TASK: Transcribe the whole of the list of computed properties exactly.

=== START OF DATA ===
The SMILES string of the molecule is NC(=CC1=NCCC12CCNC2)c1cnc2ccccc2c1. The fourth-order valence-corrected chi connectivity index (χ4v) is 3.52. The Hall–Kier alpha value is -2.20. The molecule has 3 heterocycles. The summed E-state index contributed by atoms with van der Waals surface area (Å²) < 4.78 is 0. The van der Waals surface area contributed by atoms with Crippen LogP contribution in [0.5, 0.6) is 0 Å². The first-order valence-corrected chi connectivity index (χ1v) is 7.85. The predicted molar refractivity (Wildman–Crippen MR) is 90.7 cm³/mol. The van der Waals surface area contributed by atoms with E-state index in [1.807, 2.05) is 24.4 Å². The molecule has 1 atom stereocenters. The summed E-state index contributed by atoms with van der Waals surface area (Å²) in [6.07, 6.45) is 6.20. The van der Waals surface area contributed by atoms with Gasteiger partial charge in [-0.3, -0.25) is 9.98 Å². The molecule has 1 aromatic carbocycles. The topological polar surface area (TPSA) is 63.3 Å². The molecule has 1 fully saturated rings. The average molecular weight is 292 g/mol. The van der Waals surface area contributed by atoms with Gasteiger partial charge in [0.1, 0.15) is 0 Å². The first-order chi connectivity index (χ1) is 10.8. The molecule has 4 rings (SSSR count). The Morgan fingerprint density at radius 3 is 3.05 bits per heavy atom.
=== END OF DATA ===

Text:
The SMILES string of the molecule is NC(=CC1=NCCC12CCNC2)c1cnc2ccccc2c1. The fourth-order valence-corrected chi connectivity index (χ4v) is 3.52. The Hall–Kier alpha value is -2.20. The molecule has 3 heterocycles. The summed E-state index contributed by atoms with van der Waals surface area (Å²) < 4.78 is 0. The van der Waals surface area contributed by atoms with Crippen LogP contribution in [0.5, 0.6) is 0 Å². The first-order valence-corrected chi connectivity index (χ1v) is 7.85. The predicted molar refractivity (Wildman–Crippen MR) is 90.7 cm³/mol. The van der Waals surface area contributed by atoms with E-state index in [1.807, 2.05) is 24.4 Å². The molecule has 1 atom stereocenters. The summed E-state index contributed by atoms with van der Waals surface area (Å²) in [6.07, 6.45) is 6.20. The van der Waals surface area contributed by atoms with Gasteiger partial charge in [-0.3, -0.25) is 9.98 Å². The molecule has 1 aromatic carbocycles. The topological polar surface area (TPSA) is 63.3 Å². The molecule has 1 fully saturated rings. The average molecular weight is 292 g/mol. The van der Waals surface area contributed by atoms with Gasteiger partial charge in [0.1, 0.15) is 0 Å². The first-order chi connectivity index (χ1) is 10.8. The molecule has 4 rings (SSSR count). The Morgan fingerprint density at radius 3 is 3.05 bits per heavy atom.